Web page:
Vincent L. Fish MIT Haystack Observatory and the Event ... and the Event Horizon Telescope collaboration

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  • Resolving Black Holes with Millimeter VLBI Vincent L. Fish

    MIT Haystack Observatory and the Event Horizon Telescope collaboration

    Model courtesy C. Gammie

    Wednesday, March 9, 2011

  • Bringing resolution to black holes There is lots of interesting physics to be done with black holes: • Accretion physics • Outflow/jet collimation • Tests of general relativity

    Sgr A* is a great laboratory for testing GR, but we need to understand the astrophysics of the material we see

    Our understanding of black holes is limited by the lack of resolution

    The goal of the Event Horizon Telescope collaboration is to study the black holes with the largest apparent angular sizes (especially Sgr A*, M87) at high angular resolution

    Wednesday, March 9, 2011

  • Outline • Background on the Galactic Center BH Sgr A*

    • Current millimeter VLBI observations of Sgr A* and M87

    • Scientific implications of long-baseline detections

    • Overview of present capabilities of the mm VLBI array

    • Progression of the Event Horizon Telescope

    • Future scientific possibilities (testing GR)

    Wednesday, March 9, 2011

  • Evidence that Sgr A* hosts a black hole • Stellar orbits

    Wednesday, March 9, 2011

  • Evidence that Sgr A* hosts a black hole • Stellar orbits • Density

    Maoz 1998

    Wednesday, March 9, 2011

  • Evidence that Sgr A* hosts a black hole • Stellar orbits • Density • Lack of motion

    Reid & Brunthaler 2004

    Wednesday, March 9, 2011

  • Evidence that Sgr A* hosts a black hole • Stellar orbits • Density • Lack of motion • X-ray flares

    Baganoff et al. 2001

    Wednesday, March 9, 2011

  • Evidence that Sgr A* hosts a black hole • Stellar orbits • Density • Lack of motion • X-ray flares • NIR flares?

    Genzel et al. 2003

    Wednesday, March 9, 2011

  • Evidence that Sgr A* hosts a black hole • Stellar orbits • Density • Lack of motion • X-ray flares • NIR flares?

    Conclusion: There is a very dense, very massive object in the center of the Galaxy

    Wednesday, March 9, 2011

  • What might Sgr A* look like? Emission likely comes from a disk and/or a jet

    Emission is variable on short timescales, suggesting source structure variation on spatial scales of a few RSch

    We need to be able to resolve Sgr A*

    cartoon courtesy Chandracourtesy C. Gammie

    courtesy A. Broderick

    Wednesday, March 9, 2011

  • Features of optically thin disk emission in GR • Doppler boosting/deboosting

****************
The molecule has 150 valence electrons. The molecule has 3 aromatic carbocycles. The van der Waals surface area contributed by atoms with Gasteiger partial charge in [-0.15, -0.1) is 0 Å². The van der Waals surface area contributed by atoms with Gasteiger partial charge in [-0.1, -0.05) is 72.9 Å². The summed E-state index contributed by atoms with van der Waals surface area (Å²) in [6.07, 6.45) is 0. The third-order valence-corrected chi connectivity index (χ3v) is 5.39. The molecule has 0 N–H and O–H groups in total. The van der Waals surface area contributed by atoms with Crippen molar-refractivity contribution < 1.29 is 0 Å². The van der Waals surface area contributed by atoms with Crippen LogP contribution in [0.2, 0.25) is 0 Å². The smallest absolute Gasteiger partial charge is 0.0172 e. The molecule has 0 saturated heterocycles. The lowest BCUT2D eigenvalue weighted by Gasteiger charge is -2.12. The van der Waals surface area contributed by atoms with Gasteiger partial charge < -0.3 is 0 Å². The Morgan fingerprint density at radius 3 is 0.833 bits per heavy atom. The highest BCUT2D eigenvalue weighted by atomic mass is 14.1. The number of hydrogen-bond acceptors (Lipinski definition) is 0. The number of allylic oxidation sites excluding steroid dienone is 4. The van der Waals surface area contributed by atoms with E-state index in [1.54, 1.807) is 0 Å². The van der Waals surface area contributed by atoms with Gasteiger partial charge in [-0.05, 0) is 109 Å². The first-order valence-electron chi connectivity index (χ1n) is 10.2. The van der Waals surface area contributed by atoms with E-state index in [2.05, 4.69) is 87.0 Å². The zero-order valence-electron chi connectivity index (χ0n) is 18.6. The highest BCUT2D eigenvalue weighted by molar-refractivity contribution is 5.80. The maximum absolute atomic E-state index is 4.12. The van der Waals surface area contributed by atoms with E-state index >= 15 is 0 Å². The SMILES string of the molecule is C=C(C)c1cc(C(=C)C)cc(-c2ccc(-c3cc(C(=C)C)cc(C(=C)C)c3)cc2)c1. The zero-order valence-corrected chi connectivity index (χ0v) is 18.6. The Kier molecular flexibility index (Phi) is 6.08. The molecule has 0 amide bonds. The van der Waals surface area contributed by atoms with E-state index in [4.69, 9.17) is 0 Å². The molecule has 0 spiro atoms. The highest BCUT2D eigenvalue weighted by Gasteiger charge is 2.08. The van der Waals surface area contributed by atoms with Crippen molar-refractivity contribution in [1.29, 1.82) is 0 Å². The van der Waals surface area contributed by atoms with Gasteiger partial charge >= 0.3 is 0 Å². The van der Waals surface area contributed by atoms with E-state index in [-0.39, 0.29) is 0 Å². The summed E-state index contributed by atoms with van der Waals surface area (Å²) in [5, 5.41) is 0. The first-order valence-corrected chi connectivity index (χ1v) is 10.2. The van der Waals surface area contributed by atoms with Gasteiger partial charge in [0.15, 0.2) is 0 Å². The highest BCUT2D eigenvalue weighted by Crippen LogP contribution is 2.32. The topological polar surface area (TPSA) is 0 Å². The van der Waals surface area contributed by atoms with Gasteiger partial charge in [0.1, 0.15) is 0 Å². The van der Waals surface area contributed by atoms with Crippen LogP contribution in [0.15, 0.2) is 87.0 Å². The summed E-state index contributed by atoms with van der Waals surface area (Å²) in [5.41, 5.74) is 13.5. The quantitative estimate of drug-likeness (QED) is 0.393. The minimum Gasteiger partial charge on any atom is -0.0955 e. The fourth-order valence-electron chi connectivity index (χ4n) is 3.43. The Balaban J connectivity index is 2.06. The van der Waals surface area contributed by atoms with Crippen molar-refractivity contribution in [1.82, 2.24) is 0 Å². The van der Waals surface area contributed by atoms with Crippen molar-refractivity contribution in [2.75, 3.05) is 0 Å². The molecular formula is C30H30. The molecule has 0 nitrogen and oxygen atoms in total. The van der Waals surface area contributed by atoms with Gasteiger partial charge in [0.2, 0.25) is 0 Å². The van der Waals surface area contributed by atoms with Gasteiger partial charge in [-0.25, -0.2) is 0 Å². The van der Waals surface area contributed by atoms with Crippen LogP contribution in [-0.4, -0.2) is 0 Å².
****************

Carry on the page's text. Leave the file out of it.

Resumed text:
Low-inclination disk models look “big” (would be resolved out on long baselines) High-inclination disk models produce a bright crescent of emission that is much more compact • Photon orbit • Gravitational redshift • Secondary/tertiary images • Back side of disk lensed into field of view • Innermost stable circular orbit

    6 GM/c2 for a=0 (no spin) 1 GM/c2 for a=1 (maximal spin) but lensed to appear bigger (RSch = 2 GM/c2)

    1〫

    20〫

    40〫

    60〫

    80〫

    Models courtesy A. Broderick

    Approaching Receding

    Wednesday, March 9, 2011

  • GR MHD model Natural variability

    Features similar to RIAF model: photon orbit Doppler boosting etc.

    Wednesday, March 9, 2011

  • The apparent sizes of black holes Sgr A*:

    Mass ~ 4.3 x 106 Msun (Gillessen et al. 2009) Distance ~ 8.0 to 8.4 kpc RSch ~ 0.08 AU = 10 μas

    Sgr A* has the largest apparent event horizon from Earth RSch = 2GM/c2 scales linearly with mass Stellar-mass black holes appear much smaller (factor of 106 less massive, but nowhere near factor of 106 closer)

    Next largest: M87

    These angular scales are very small, but it is possible to achieve them now from the surface of the Earth

    Wednesday, March 9, 2011

  • The need for millimeter VLBI • Resolution: at 230 GHz,

    Hawaii-Arizona ~ 60 μas, Hawaii-Chile ~ 30 μas • Interstellar scattering: goes as λ2

    Doeleman et al. 2008 Wednesday, March 9, 2011

  • The need for millimeter VLBI • Resolution: at 230 GHz,

    Hawaii-Arizona ~ 60 μas, Hawaii-Chile ~ 30 μas • Interstellar scattering: goes as λ2 • Atmospheric opacity

    courtesy CSO Atmospheric Transmission Interactive Plotter

    Wednesday, March 9, 2011

  • The need for millimeter VLBI • Resolution: at 230 GHz,